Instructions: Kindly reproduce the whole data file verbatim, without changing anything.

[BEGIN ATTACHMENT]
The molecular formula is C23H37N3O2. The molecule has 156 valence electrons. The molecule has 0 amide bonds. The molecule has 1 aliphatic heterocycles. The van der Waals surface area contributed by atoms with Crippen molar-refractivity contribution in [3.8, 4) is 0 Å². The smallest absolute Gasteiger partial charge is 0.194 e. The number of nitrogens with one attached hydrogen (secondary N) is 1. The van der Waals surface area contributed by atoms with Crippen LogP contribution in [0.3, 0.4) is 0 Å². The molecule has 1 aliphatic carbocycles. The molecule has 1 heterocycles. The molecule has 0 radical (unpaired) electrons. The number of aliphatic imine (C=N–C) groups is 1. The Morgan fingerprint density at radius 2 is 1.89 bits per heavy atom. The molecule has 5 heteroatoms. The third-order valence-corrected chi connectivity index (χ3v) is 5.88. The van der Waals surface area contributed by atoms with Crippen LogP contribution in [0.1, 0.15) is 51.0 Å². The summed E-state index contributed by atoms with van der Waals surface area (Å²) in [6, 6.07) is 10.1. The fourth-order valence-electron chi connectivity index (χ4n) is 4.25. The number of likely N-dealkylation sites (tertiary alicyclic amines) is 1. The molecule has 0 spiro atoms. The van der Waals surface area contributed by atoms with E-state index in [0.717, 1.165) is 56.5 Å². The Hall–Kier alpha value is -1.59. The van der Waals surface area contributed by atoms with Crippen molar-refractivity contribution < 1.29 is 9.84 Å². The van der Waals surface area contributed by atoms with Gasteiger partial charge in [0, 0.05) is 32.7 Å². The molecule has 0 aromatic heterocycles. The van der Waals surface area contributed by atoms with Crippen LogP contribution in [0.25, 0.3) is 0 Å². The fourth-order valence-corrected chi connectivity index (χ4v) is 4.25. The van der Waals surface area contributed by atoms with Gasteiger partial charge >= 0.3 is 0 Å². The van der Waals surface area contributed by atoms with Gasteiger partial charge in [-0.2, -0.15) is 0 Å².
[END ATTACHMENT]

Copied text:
The molecular formula is C23H37N3O2. The molecule has 156 valence electrons. The molecule has 0 amide bonds. The molecule has 1 aliphatic heterocycles. The van der Waals surface area contributed by atoms with Crippen molar-refractivity contribution in [3.8, 4) is 0 Å². The smallest absolute Gasteiger partial charge is 0.194 e. The number of nitrogens with one attached hydrogen (secondary N) is 1. The van der Waals surface area contributed by atoms with Crippen LogP contribution in [0.3, 0.4) is 0 Å². The molecule has 1 aliphatic carbocycles. The molecule has 1 heterocycles. The molecule has 0 radical (unpaired) electrons. The number of aliphatic imine (C=N–C) groups is 1. The Morgan fingerprint density at radius 2 is 1.89 bits per heavy atom. The molecule has 5 heteroatoms. The third-order valence-corrected chi connectivity index (χ3v) is 5.88. The van der Waals surface area contributed by atoms with Crippen LogP contribution in [0.1, 0.15) is 51.0 Å². The summed E-state index contributed by atoms with van der Waals surface area (Å²) in [6, 6.07) is 10.1. The fourth-order valence-electron chi connectivity index (χ4n) is 4.25. The number of likely N-dealkylation sites (tertiary alicyclic amines) is 1. The molecule has 0 spiro atoms. The van der Waals surface area contributed by atoms with E-state index in [0.717, 1.165) is 56.5 Å². The Hall–Kier alpha value is -1.59. The van der Waals surface area contributed by atoms with Crippen molar-refractivity contribution < 1.29 is 9.84 Å². The van der Waals surface area contributed by atoms with Gasteiger partial charge in [0, 0.05) is 32.7 Å². The molecule has 0 aromatic heterocycles. The van der Waals surface area contributed by atoms with Crippen LogP contribution in [0.25, 0.3) is 0 Å². The fourth-order valence-corrected chi connectivity index (χ4v) is 4.25. The van der Waals surface area contributed by atoms with Gasteiger partial charge >= 0.3 is 0 Å². The van der Waals surface area contributed by atoms with Gasteiger partial charge in [-0.2, -0.15) is 0 Å².